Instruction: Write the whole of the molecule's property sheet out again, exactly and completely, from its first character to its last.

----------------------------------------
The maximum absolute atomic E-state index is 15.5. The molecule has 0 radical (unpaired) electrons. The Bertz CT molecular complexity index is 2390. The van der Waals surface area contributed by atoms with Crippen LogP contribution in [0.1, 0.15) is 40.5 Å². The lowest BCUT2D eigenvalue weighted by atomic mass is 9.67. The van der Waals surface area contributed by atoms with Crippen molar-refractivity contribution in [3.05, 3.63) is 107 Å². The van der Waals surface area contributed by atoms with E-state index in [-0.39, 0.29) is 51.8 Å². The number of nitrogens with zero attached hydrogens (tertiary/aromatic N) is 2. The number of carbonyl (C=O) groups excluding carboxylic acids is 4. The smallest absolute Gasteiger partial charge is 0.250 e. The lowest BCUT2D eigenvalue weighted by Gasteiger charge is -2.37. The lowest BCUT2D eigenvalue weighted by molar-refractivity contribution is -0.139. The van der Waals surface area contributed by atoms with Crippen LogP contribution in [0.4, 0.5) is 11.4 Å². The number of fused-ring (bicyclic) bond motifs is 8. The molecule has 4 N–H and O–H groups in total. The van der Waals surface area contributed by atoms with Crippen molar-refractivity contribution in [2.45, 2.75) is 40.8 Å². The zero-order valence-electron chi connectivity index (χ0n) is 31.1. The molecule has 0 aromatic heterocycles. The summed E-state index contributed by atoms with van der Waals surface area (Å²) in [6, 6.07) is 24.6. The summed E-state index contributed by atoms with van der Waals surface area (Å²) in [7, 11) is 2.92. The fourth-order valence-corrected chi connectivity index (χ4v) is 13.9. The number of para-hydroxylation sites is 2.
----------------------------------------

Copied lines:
The maximum absolute atomic E-state index is 15.5. The molecule has 0 radical (unpaired) electrons. The Bertz CT molecular complexity index is 2390. The van der Waals surface area contributed by atoms with Crippen LogP contribution in [0.1, 0.15) is 40.5 Å². The lowest BCUT2D eigenvalue weighted by atomic mass is 9.67. The van der Waals surface area contributed by atoms with Crippen molar-refractivity contribution in [3.05, 3.63) is 107 Å². The van der Waals surface area contributed by atoms with E-state index in [-0.39, 0.29) is 51.8 Å². The number of nitrogens with zero attached hydrogens (tertiary/aromatic N) is 2. The number of carbonyl (C=O) groups excluding carboxylic acids is 4. The smallest absolute Gasteiger partial charge is 0.250 e. The lowest BCUT2D eigenvalue weighted by Gasteiger charge is -2.37. The lowest BCUT2D eigenvalue weighted by molar-refractivity contribution is -0.139. The van der Waals surface area contributed by atoms with Crippen LogP contribution in [0.4, 0.5) is 11.4 Å². The number of fused-ring (bicyclic) bond motifs is 8. The molecule has 4 N–H and O–H groups in total. The van der Waals surface area contributed by atoms with Crippen molar-refractivity contribution in [2.45, 2.75) is 40.8 Å². The zero-order valence-electron chi connectivity index (χ0n) is 31.1. The molecule has 0 aromatic heterocycles. The summed E-state index contributed by atoms with van der Waals surface area (Å²) in [6, 6.07) is 24.6. The summed E-state index contributed by atoms with van der Waals surface area (Å²) in [7, 11) is 2.92. The fourth-order valence-corrected chi connectivity index (χ4v) is 13.9. The number of para-hydroxylation sites is 2.